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The Internet Shall Set Them Free

Faith-Based Programmers Preach Virtues of New Distribution Media

By David Tanklefsky — Multichannel News, February 28, 2011

(MULTICHANNEL NEWS) — Paul Crouch Jr. is a man on a mission. The longtime religious programmer and vice president/chief of staff at Trinity Broadcasting Network is busy overseeing a digital archive project that will make decades of TBN content available to viewers for free, on the Internet.

The ITBN service, as it is being called, will digitally store and catalog close to 10,000 hours of online content — every existing piece of the network’s 37-year backlog.

Crouch calls it “as big a project as I have ever been involved in. Certainly with this industry, it’s literally reinventing the way we do television.”

TBN isn’t the only religious programmers proliferating large amounts of faith-based content on the Internet and other interactive platforms. The days of religious networks culling all of their devoted audience from broadcast-TV must-carry agreements have long been over, but a number of long-time religious programmers are strategically putting content and interactive video online like never before.


“Broadcasting has now declined to 10 or 15% of the audience,” Crouch said. “So if you have not branched out into the Internet, into cable and satellite, into the threescreen world, you really have no chance for survival.”

One veteran programming executive getting in on the religious fervor is Michael Jay Solomon, former president of Lorimar Telepictures and Warner Bros. International Television. Next spring, Michael Jay Solomon will launch Truli, an IPTV service that will allow Christian viewers to see sermons from pastors and other religious speakers on-demand.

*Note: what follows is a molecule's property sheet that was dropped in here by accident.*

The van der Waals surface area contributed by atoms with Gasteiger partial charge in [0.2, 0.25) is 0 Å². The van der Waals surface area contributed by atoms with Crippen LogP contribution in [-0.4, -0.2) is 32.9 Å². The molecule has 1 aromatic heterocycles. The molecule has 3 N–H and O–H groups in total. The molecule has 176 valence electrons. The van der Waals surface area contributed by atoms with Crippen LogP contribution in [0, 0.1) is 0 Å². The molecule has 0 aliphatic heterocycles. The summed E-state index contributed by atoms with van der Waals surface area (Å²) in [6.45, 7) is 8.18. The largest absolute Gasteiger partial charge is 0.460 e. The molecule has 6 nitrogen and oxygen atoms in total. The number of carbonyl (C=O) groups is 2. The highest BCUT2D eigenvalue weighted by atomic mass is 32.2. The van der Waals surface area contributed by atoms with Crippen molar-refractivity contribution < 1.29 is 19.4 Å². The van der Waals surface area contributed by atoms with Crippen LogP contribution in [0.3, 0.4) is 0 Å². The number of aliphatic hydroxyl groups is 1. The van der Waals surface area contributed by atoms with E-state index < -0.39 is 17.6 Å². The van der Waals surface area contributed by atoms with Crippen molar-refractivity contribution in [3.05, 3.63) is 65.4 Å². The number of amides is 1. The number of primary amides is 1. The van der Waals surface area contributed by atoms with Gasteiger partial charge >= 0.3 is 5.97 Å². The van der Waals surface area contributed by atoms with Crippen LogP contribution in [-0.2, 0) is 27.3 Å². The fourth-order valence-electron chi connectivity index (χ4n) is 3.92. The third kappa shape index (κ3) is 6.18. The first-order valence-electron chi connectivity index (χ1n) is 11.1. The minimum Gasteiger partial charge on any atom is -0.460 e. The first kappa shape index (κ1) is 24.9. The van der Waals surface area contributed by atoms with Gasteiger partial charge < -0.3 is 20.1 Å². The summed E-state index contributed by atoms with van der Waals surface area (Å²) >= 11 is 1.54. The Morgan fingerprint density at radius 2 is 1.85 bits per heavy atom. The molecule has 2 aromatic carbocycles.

The service, which uses live streaming technology via a wireless set-top box, has also inked affiliate agreements with TBNand faith and families network aggregator Olympusat.

Michael Jay Solomon believes reaching religious viewers through emerging platforms is the best way to attract a younger audience.

“There’s a tremendous movement in the Christian world today, and a lot of these youth pastors and their followers don’t watch [only] Trinity Broadcast Network.”

The Truli service will carry all 10 TBN networks and Olympusat’s 20 channels, which include Daystar Television, educational children’s network Smile of a Child and INSP.

Michael Jay Solomon said he’s closing direct negotiations with three more programmers within the next month.

“I always say the famous saying ‘content is king,’ but I added to that, ‘distribution is emperor.’ The content is there, but it’s never been properly distributed,” Michael Jay Solomon said. “The ministries are very very happy with the fact that they can get their message out to a much wider audience.”

In addition to carrying the bigger religious networks, Truli will also feature programming from individual pastors and ministries.

Because the Internet bandwidth for content is virtually limitless, ministries can put programming on the service for free. Solomon is exploring ways to create revenuesharing streams with ministries that sign up subscribers for the Truli service, giving them a 10% commission for each sign-up. The service will also feature an ecommerce platform where a ministry can sell books, DVDs, CDs and other merchandise.

“My goal is to be the HBO of Christian film and also the MTV of Christian television,” Michael Jay Solomon said. A monthly subscription to Truli will cost $19.99 with an add-on price tag for certain VOD services. There are a number of reasons for the blossoming of religious content on mobile, Internet and interactive TV services. Programmers believe the faithbased community is uniquely served by on-demand content, since they turn to religion often in moments of hardship, which doesn’t always coincide with appointment TV.